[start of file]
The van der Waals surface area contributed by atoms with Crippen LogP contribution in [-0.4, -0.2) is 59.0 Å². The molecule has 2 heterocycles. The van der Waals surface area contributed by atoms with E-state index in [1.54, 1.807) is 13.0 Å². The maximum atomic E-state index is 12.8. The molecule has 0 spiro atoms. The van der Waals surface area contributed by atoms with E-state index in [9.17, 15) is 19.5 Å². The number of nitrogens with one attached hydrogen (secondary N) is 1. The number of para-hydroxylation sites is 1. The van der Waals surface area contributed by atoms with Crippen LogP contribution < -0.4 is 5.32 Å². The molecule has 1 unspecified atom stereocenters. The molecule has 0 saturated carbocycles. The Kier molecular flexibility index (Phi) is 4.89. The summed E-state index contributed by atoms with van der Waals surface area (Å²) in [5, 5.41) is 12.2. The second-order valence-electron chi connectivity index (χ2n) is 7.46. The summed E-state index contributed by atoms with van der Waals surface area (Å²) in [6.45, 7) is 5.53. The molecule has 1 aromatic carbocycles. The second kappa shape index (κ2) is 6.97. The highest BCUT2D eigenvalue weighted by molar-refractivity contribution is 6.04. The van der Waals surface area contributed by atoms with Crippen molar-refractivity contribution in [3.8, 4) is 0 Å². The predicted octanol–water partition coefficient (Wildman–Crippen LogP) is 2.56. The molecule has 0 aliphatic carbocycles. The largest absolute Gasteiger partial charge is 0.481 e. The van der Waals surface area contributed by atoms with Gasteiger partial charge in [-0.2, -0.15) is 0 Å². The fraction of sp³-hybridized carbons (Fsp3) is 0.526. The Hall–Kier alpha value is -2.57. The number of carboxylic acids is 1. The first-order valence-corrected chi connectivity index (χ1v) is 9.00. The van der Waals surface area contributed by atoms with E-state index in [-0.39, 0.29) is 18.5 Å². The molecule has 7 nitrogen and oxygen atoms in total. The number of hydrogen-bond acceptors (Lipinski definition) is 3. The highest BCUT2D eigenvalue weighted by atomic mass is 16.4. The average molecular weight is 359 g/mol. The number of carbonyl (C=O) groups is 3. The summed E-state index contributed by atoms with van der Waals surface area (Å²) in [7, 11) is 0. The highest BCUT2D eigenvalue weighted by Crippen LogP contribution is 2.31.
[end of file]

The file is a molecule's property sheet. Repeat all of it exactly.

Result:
The van der Waals surface area contributed by atoms with Crippen LogP contribution in [-0.4, -0.2) is 59.0 Å². The molecule has 2 heterocycles. The van der Waals surface area contributed by atoms with E-state index in [1.54, 1.807) is 13.0 Å². The maximum atomic E-state index is 12.8. The molecule has 0 spiro atoms. The van der Waals surface area contributed by atoms with E-state index in [9.17, 15) is 19.5 Å². The number of nitrogens with one attached hydrogen (secondary N) is 1. The number of para-hydroxylation sites is 1. The van der Waals surface area contributed by atoms with Crippen LogP contribution < -0.4 is 5.32 Å². The molecule has 1 unspecified atom stereocenters. The molecule has 0 saturated carbocycles. The Kier molecular flexibility index (Phi) is 4.89. The summed E-state index contributed by atoms with van der Waals surface area (Å²) in [5, 5.41) is 12.2. The second-order valence-electron chi connectivity index (χ2n) is 7.46. The summed E-state index contributed by atoms with van der Waals surface area (Å²) in [6.45, 7) is 5.53. The molecule has 1 aromatic carbocycles. The second kappa shape index (κ2) is 6.97. The highest BCUT2D eigenvalue weighted by molar-refractivity contribution is 6.04. The van der Waals surface area contributed by atoms with Crippen molar-refractivity contribution in [3.8, 4) is 0 Å². The predicted octanol–water partition coefficient (Wildman–Crippen LogP) is 2.56. The molecule has 0 aliphatic carbocycles. The largest absolute Gasteiger partial charge is 0.481 e. The van der Waals surface area contributed by atoms with Gasteiger partial charge in [-0.2, -0.15) is 0 Å². The fraction of sp³-hybridized carbons (Fsp3) is 0.526. The Hall–Kier alpha value is -2.57. The number of carboxylic acids is 1. The first-order valence-corrected chi connectivity index (χ1v) is 9.00. The van der Waals surface area contributed by atoms with E-state index in [-0.39, 0.29) is 18.5 Å². The molecule has 7 nitrogen and oxygen atoms in total. The number of hydrogen-bond acceptors (Lipinski definition) is 3. The highest BCUT2D eigenvalue weighted by atomic mass is 16.4. The average molecular weight is 359 g/mol. The number of carbonyl (C=O) groups is 3. The summed E-state index contributed by atoms with van der Waals surface area (Å²) in [7, 11) is 0. The highest BCUT2D eigenvalue weighted by Crippen LogP contribution is 2.31.